“As the 12th century progressed, the growing vitality of the Classical poetic meters paralleled the rise of regular rhythm in music and that of a notation to symbolize it, which was needed to coordinate the voice parts in the developing art of polyphonic composition. These developments went hand in hand with the acceptance in the West of the Arabic numerals and algebra and with the general enthusiasm for the geometric Gothic architecture. The verse meters are reflected in the dance and tavern songs of the goliards, culminating with the Archpoet who died in 1167, as well as in the courtly poetry of the troubadours, whose verses established a tradition which was continued by the trouveres. It is rather unthinkable that the new number-inspired spirit of the period should not have affected these poet-musicians, some of whom are known to have composed polyphonic works as well as monophonic songs or to have set texts to pre-existing clausulae, turning them into motets.”

“These three historical considerations, the influence of Classical and Muslim poetry and the rise of the new mathematics and polyphonic notation, strongly suggest that meter plays an important role in medieval poetry.”

– Hans Tischler, p. 228

Speaking of the dance and tavern songs, there is much to be gained by understanding the important role of dancing in the lives of our distant ancestors—and its unspoken yet pervasive influence on other music.  When we think of dancing today, it is either related to showy performances by the stars du jour, or an entertaining extra-curricular activity that a person may indulge in by conscious choice.   In the past, social dance was a ubiquitous and important part of life for those not constrained by certain vows.  When recreating music of the past, it is vital to understand that dance rhythms were so ingrained that there was little need to mention the fact.  But this seems to escape many modern editors and performers.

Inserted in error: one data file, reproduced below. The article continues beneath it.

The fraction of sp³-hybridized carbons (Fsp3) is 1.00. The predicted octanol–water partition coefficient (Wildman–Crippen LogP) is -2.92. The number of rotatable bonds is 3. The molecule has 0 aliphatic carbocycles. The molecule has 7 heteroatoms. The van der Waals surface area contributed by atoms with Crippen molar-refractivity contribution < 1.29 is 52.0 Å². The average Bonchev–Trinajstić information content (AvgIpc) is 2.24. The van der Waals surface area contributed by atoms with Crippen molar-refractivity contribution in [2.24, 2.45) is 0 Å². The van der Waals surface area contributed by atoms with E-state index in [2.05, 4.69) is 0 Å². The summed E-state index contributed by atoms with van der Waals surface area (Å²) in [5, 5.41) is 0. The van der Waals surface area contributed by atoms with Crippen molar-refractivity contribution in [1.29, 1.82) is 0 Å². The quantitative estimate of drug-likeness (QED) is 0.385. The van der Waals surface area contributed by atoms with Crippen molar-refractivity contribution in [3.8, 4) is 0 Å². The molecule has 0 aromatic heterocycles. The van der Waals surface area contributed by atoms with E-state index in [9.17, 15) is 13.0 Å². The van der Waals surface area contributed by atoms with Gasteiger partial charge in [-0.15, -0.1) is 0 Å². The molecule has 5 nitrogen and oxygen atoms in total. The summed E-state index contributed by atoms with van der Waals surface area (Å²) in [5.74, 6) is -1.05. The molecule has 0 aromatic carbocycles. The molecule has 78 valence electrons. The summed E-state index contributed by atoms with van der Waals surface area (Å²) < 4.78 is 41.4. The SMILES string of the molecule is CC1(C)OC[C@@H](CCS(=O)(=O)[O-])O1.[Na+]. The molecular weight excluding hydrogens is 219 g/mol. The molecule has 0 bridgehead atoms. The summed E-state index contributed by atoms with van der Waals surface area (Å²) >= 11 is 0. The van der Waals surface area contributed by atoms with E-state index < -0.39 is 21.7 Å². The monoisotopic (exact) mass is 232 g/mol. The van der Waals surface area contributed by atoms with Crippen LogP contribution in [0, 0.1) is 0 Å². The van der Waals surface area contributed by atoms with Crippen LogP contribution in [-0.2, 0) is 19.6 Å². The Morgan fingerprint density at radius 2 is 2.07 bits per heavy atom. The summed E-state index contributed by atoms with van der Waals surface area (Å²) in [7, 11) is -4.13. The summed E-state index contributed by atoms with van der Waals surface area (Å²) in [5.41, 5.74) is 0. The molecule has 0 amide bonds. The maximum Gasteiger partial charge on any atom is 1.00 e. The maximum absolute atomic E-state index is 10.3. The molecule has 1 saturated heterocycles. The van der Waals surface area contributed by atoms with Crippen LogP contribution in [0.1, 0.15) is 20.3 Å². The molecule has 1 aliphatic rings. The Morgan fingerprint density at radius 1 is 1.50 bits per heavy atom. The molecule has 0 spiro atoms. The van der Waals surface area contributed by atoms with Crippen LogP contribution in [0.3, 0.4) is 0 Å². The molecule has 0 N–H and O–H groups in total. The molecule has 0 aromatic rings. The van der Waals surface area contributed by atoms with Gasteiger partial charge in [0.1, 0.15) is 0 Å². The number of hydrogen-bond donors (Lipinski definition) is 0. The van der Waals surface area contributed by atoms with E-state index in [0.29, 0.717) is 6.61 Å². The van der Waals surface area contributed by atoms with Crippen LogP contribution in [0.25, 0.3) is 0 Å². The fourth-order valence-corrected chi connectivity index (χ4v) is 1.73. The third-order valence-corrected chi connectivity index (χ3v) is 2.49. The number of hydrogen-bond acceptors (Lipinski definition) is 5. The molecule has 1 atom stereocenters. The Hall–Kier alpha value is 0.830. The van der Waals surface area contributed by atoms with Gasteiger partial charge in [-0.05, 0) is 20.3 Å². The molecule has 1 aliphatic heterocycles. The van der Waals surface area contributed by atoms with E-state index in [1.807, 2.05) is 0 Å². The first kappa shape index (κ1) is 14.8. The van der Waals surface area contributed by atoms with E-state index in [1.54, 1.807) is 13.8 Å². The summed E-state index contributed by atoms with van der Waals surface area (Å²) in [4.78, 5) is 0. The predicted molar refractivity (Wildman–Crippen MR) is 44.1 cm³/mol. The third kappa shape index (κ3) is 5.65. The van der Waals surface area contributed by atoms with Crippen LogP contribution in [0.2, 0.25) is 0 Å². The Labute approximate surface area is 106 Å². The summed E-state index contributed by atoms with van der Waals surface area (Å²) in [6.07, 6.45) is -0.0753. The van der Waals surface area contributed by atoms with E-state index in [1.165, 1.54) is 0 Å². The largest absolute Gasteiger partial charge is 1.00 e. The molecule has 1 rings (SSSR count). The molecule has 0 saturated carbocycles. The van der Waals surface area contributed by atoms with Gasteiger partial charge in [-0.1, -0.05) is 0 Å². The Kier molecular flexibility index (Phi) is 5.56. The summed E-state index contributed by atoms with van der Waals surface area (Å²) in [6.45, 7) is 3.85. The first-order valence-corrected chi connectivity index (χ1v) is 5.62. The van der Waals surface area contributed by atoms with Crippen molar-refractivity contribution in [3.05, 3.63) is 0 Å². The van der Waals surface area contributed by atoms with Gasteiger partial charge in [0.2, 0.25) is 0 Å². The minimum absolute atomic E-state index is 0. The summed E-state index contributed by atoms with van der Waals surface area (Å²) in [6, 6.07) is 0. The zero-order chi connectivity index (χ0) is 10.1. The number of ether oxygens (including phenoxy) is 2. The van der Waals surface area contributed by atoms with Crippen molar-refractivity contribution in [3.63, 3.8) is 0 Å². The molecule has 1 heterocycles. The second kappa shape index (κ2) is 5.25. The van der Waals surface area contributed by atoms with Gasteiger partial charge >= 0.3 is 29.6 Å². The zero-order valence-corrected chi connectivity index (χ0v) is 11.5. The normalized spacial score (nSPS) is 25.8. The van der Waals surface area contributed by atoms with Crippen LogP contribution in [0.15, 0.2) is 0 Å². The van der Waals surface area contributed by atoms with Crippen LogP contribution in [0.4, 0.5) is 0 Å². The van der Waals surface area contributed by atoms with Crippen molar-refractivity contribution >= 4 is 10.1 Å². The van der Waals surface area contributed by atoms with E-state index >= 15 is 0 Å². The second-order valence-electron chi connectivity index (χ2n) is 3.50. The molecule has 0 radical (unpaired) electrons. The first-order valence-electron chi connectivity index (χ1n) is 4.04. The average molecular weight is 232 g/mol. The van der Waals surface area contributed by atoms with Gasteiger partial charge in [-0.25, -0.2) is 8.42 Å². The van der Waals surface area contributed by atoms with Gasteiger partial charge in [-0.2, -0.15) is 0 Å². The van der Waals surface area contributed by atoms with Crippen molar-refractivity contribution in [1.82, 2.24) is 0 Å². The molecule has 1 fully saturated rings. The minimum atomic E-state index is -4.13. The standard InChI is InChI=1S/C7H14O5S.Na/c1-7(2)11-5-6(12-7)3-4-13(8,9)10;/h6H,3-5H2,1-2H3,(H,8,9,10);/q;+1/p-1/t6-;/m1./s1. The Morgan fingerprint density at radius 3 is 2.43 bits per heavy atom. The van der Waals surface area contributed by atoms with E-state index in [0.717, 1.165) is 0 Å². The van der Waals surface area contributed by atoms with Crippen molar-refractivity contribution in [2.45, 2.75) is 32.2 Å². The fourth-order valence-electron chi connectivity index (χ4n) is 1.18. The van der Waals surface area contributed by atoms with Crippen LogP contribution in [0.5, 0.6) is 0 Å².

“Transcribing medieval notations of dance music-or indeed notations of any unfamiliar dance music-meaningfully into twentieth-century symbols needs more than just cracking the notational codes; one must also attempt to crack the choreometric codes enshrined in music and/or texts, whether dance functional or not, and something of the behavioural codes of which dance habits were, and still are, a significant component.”

– Joan Rimmer, “Medieval Instrumental Dance Music.”, Music & Letters, Vol. 72, No. 1 (Feb., 1991), p. 63

In the lute world, we see both editors of the music and players of the instrument attempting to “crack the notational code”.  But dwelling on the notated music with little understanding of rhythmic vitality leads to bland interpretations that are very likely uncharacteristic of the music of the distant past.  Dwelling on the notation is akin to unduly cherishing the written recipe but caring less for the resulting food.  And everyone knows that the best cooks have little need for written recipes.

“If technical evidence about dance from the twelfth century onwards is taken into account, it seems clear that, while some highly learned and literate people were personally and intimately acquainted with contemporary social dances, others were less so; but it was the latter who were more likely to put their opinions into written form. Sir Jack Westrup remarked that ‘elegant description is not the same as definition, but it is not always easy to separate the two’.  One may add that, in any historical field, some attempt to define the nature of past describers is desirable, and that relevant tools of analysis are essential. Where physical techniques of any kind are involved, some degree of realistic acquaintance with them is equally essential.”

– Joan Rimmer, p. 68